Farokh Engineer – still firmly on the front foot

Farokh Engineerfarrokh engineer

One may quit cricket, but apparently it cannot be the other way round. This was was well illustrated by Farokh Engineer, a trained pilot, who chose cricket as a career, to represent India in 46 Test matches spanning over 15 years during 1961-1975.

Now 78, Engineer is all grace and poise as he was on the grounds during his cricketing career, representing India and the English county team Lancashire.

During his visit to Hyderabad, as a brand ambassador for Zaiwalla & Co, London-based solicitors, he shared some interesting anecdotes and how an invaluable piece of advice from his ‘Godfather’ JRD Tata, former Chairman of the Tata Group, changed his life forever.

He says, “I took to cricket like most kids in Dadar-Mumbai those days and began loving the game playing for the school team, college/universities, representing the Ranji team, our country and then the English county team Lancashire. Even though I was a trained pilot having been inspired by an ex-Air Chief cousin, I took to cricket with all passion.”

“While working with the Tata Group entities, when I was in a dilemma whether to take up an assignment as a professional cricketer for Lancashire, JRD Tata, who was my mentor, suggested that I take up the assignment, pursue further studies, earn money, get better degree, and come back to India to work at a higher level in one of the Tata entities. This piece of advice changed my life,” he said.

Saving Shashi Kapoor

Referring to his schooling days at Don Bosco, where actor Shashi Kapoor was a classmate, he said that a French teacher would throw dusters at students whom he spotted chatting during class sessions.

“In one such incident, when he flung the duster, it would have landed on Shashi Kapoor’s face, but for the catch I took. If not for that catch, Shashi Kapoor would have played the role of a villain with a scar instead of a hero,” says Engineer with a smile.

Taking a dig at the great English cricketer and commentator Geoff Boycott for his “dour and boring cricket,” he said, “I was exactly opposite slam bang always forcing the pace. Thankfully, all my life, I played for Lancashire and India, he played for Yorkshire and England, many times playing against each other.”

Mentioning about his contest with the likes of West Indian fast bowlers Charlie Griffith and Roy Gilchrist without helmet, he said it was fascinating as this was special.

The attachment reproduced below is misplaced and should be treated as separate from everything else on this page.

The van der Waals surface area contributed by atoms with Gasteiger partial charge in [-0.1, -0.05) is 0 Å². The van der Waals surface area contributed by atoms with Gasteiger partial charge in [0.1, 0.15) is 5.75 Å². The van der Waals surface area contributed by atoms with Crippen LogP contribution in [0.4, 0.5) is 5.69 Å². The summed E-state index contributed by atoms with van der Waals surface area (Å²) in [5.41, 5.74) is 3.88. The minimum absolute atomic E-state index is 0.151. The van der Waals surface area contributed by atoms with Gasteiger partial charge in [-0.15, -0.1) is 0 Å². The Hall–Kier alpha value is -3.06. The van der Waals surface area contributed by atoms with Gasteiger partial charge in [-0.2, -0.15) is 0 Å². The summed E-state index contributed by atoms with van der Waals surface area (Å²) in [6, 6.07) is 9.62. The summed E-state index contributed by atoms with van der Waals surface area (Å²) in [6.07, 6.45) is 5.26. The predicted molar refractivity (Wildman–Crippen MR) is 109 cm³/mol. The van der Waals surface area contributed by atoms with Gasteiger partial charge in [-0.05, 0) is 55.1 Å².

Narrating an incident, where the match between India and Sri Lanka was getting over in four days, he said most of the team-mates were upset as they would lose the fifth day’s packet of ?50. Those were the days when we used to get ?50 a day, as against probably a few lakhs or a million bucks in the case of some cricketers today.

Parsis have interesting names, he said and for his father who was Doctor and worked with the Tata group for over five decades, it was a tough time, as patients and people would call him Doctor Engineer.


A Zoroastrian Lady on Mount Everest ?

Parsi Zoroastrian Anjuman of Secunderabad and Hyderabad's photo.


Dr. Fereshte Bakhtiari, a Zoroastrian lady from Kerman, Iran, has conquered Everest. 
Dr. Bakhtiari who is part of Asha, a Zoroastrian Group, has a PhD in Chemical Engineering. 
She is an experienced mountain climber who has climbed many mountains in Iran including the Mt. Damavand. 
She was part of a team of 6 men and 2 women which scaled the Mount Everest. 
We are proud of her achievements.

The steady inspiring rise of Zia Mody

The steady inspiring rise of Zia Mody

Last updated on: April 06, 2015 18:34 IST

We bring you this excerpt from Shaili Chopra’s book, When I was 25.

You’ve seen them at the peak of their careers — P ChidambaramDimple Kapadia,Rajdeep SardesaiShashi Tharoor and many more.

But what were they like when they were 25? What was India like when they were that young? And what can young India learn from their lives?

Shaili Chopra‘s book, When I was 25, traces the youth of these (among many other) successful personalities as they open up about the challenges they faced and the choices they made to reach where they are today.

In the following extract, Chopra narrates the steady and inspiring rise of Zia Mody:

Dealmaker or dealbreaker, Zia Mody is a quintessential workaholic, and thrives on long, busy days.

She is among India’s most prolific lawyers and a mascot for career women who pursue their passions despite familial responsibilities.

She believes nothing should come in the way of your ability to work and you should give it your best shot.

She is driven, honest, never ducks from hard work, and has to her credit some of the country’s top deals.

And this success has almost nothing to do with the house she was born in.

Former Attorney General Soli Sorabjee’s daughter may have chosen law inspired by her dad’s experience but Zia Mody is a woman after her own dreams and passions.

Continue reading

A judge who knows God

Your faith in the judiciary may notch up if we tell you that justice Rohintan Fali Nariman, one of Supreme Court’s judges is an ardent man of God once his judicial duties have been meted. And if justice Markandey Katju (referring from his blog post from the year 2014) is to be believed, justice Nariman is an ordained Parsi priest who is adept at performing marriages, Navjote ceremonies and has access to enter the sanctum sanctorum like any other priest of his calibre.


Justice Rohinton Fali Nariman is considered a scholar in Zoroastrianism by his peers